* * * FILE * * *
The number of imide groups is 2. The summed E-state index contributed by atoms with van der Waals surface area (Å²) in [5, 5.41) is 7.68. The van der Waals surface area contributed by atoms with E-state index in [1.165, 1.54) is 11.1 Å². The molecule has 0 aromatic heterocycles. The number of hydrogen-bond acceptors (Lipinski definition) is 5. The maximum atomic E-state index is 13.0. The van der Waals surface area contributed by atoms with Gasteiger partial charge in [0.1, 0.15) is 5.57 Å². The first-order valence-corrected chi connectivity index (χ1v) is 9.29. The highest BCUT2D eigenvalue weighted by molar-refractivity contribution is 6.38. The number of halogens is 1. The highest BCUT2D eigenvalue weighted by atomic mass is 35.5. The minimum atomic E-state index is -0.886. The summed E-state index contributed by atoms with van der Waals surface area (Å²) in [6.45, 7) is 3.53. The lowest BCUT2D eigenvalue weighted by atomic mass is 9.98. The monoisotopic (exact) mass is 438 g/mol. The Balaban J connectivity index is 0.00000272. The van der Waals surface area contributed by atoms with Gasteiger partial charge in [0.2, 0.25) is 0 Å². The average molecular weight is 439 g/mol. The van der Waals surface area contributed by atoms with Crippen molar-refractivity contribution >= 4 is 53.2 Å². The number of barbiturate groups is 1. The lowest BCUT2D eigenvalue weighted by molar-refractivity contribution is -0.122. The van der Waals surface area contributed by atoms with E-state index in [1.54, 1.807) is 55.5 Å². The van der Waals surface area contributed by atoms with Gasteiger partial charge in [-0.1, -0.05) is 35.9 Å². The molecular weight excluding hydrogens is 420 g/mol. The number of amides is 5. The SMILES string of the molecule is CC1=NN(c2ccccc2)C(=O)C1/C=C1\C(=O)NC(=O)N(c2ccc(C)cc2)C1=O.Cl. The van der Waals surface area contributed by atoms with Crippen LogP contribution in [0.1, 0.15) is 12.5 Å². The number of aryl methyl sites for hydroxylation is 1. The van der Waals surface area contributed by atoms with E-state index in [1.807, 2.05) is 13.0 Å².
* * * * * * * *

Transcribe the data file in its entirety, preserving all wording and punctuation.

The number of imide groups is 2. The summed E-state index contributed by atoms with van der Waals surface area (Å²) in [5, 5.41) is 7.68. The van der Waals surface area contributed by atoms with E-state index in [1.165, 1.54) is 11.1 Å². The molecule has 0 aromatic heterocycles. The number of hydrogen-bond acceptors (Lipinski definition) is 5. The maximum atomic E-state index is 13.0. The van der Waals surface area contributed by atoms with Gasteiger partial charge in [0.1, 0.15) is 5.57 Å². The first-order valence-corrected chi connectivity index (χ1v) is 9.29. The highest BCUT2D eigenvalue weighted by molar-refractivity contribution is 6.38. The number of halogens is 1. The highest BCUT2D eigenvalue weighted by atomic mass is 35.5. The minimum atomic E-state index is -0.886. The summed E-state index contributed by atoms with van der Waals surface area (Å²) in [6.45, 7) is 3.53. The lowest BCUT2D eigenvalue weighted by atomic mass is 9.98. The monoisotopic (exact) mass is 438 g/mol. The Balaban J connectivity index is 0.00000272. The van der Waals surface area contributed by atoms with Gasteiger partial charge in [0.2, 0.25) is 0 Å². The average molecular weight is 439 g/mol. The van der Waals surface area contributed by atoms with Crippen molar-refractivity contribution >= 4 is 53.2 Å². The number of barbiturate groups is 1. The lowest BCUT2D eigenvalue weighted by molar-refractivity contribution is -0.122. The van der Waals surface area contributed by atoms with E-state index in [1.54, 1.807) is 55.5 Å². The van der Waals surface area contributed by atoms with Gasteiger partial charge in [-0.1, -0.05) is 35.9 Å². The molecular weight excluding hydrogens is 420 g/mol. The number of amides is 5. The SMILES string of the molecule is CC1=NN(c2ccccc2)C(=O)C1/C=C1\C(=O)NC(=O)N(c2ccc(C)cc2)C1=O.Cl. The van der Waals surface area contributed by atoms with Crippen LogP contribution in [0.1, 0.15) is 12.5 Å². The number of aryl methyl sites for hydroxylation is 1. The van der Waals surface area contributed by atoms with E-state index in [1.807, 2.05) is 13.0 Å².